Practical scheme of work & IA

  • Virtually everything you need to know about practical activities and internal assessment for IB Diploma Chemistry.

  • How to design and set up your own IB Chemistry practical programme.

  • Full details on more than 30 excellent practicals (including many to cover all the mandatory components) for the Core/AHL/Options including pdf worksheets for students.

  • Suggestions for other resources to gain ideas and specific details for practicals suitable for the IB.

  • Advice and examples for Individual Scientific Investigations.

  • Teachers' notes for all the practicals containing background information and useful tips.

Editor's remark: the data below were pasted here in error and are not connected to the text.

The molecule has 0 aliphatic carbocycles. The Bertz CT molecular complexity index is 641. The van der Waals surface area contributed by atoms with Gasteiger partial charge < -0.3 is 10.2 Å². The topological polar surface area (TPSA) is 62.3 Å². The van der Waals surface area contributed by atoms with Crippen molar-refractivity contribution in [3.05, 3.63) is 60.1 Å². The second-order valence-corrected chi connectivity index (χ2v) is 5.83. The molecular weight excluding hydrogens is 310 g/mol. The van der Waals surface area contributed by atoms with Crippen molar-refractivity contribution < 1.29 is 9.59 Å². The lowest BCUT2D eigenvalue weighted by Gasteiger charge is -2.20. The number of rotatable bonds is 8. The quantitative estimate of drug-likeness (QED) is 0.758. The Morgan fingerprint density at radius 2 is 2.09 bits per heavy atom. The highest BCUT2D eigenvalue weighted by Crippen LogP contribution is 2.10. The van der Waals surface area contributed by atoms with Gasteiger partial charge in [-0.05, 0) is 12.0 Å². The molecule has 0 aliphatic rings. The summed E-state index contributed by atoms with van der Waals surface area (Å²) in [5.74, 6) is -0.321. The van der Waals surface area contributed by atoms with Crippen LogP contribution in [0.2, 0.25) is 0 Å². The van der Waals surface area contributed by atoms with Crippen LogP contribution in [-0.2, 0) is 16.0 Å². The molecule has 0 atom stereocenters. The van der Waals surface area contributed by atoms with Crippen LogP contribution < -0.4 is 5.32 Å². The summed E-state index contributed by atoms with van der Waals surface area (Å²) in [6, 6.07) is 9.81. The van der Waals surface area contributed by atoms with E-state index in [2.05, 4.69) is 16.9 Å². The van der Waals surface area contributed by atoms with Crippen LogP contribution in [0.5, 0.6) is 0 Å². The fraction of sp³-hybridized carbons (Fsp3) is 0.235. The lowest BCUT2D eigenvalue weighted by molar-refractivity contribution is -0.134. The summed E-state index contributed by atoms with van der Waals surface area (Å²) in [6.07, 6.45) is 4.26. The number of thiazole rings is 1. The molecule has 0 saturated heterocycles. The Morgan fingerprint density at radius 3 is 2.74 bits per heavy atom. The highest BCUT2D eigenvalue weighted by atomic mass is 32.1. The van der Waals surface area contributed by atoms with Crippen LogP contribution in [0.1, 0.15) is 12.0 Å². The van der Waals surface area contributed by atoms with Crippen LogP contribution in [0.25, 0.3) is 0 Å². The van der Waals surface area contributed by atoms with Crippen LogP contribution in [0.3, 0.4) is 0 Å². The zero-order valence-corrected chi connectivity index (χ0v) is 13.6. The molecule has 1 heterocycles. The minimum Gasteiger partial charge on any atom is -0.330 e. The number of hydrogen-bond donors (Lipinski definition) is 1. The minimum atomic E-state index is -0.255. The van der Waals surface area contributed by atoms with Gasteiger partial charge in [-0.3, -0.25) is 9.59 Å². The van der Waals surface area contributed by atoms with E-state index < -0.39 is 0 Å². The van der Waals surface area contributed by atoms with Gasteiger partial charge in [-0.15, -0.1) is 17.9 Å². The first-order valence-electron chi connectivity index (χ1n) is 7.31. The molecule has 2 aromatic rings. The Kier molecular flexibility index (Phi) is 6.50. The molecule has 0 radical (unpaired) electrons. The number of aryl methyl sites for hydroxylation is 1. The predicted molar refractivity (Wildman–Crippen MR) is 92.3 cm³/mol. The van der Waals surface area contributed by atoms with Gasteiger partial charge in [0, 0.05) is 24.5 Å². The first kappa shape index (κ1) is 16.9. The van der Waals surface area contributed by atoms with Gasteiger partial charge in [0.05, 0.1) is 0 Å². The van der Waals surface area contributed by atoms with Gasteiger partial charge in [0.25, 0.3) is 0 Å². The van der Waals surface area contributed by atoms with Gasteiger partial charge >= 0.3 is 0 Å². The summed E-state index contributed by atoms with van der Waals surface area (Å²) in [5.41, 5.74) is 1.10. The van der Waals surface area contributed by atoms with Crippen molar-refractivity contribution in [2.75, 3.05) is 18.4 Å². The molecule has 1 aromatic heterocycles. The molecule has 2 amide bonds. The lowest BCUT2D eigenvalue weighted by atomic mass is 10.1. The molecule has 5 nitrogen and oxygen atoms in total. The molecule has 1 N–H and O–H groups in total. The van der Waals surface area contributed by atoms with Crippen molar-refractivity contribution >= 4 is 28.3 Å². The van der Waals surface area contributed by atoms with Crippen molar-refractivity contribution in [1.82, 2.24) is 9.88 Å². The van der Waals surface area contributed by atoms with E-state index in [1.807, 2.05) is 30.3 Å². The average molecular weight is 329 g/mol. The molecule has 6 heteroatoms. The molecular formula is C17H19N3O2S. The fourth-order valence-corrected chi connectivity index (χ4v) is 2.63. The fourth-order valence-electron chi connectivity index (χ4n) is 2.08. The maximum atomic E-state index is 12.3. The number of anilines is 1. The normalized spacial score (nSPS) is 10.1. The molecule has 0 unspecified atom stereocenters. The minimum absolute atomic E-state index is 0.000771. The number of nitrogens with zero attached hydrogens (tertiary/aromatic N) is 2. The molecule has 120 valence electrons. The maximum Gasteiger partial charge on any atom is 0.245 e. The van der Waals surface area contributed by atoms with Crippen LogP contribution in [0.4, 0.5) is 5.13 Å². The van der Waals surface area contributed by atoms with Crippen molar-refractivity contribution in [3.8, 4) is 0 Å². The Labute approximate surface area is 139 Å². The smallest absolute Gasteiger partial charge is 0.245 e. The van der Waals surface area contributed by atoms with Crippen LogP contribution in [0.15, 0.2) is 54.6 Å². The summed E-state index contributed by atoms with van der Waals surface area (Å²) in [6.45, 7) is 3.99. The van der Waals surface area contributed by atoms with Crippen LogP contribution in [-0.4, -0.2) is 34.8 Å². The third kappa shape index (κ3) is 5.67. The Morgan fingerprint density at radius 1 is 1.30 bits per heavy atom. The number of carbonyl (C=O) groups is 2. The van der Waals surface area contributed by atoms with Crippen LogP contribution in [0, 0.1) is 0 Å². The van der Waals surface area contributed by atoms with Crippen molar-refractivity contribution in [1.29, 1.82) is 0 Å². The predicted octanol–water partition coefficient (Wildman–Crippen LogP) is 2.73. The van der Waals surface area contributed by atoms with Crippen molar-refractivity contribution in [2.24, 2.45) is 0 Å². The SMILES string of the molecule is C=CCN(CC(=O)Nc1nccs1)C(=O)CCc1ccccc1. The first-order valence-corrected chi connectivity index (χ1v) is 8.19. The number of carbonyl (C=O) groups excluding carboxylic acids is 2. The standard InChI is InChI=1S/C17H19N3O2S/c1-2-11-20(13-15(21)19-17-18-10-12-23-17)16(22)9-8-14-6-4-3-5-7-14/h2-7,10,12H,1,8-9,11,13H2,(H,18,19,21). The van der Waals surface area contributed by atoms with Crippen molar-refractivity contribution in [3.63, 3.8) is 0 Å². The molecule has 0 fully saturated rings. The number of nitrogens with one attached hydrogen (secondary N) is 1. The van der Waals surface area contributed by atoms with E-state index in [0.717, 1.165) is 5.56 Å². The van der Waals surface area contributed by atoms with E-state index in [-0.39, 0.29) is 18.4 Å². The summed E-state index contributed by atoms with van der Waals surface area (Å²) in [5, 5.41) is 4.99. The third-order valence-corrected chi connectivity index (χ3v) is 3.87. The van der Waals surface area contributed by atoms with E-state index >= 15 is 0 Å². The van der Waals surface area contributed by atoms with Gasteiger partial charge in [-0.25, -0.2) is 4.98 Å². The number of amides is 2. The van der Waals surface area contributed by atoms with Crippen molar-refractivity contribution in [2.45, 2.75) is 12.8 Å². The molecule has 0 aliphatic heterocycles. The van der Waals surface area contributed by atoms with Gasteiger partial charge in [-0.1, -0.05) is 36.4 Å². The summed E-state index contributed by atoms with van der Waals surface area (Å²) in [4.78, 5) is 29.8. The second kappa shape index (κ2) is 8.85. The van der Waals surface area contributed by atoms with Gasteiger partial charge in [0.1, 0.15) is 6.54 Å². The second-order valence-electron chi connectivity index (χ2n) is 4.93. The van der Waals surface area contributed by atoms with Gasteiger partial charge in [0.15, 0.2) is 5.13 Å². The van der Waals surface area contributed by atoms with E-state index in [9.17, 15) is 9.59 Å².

• Full details and advice on how students can maximise their IA marks and guidance through the moderation process.

  • Suggestions and advice is given on possible different experimental ways of that can be used to cover the mandatory practical areas.

  • The Group 4 Project explained together with suggested ways to run it in your school.

  • Examples, advice and resources for the five different ways in which ICT must be brought into practical work.

  • Examples of marked and moderated student IA reports.

  • Help and resources for setting up a new Chemistry laboratory including a full list of suggested equipment and chemicals.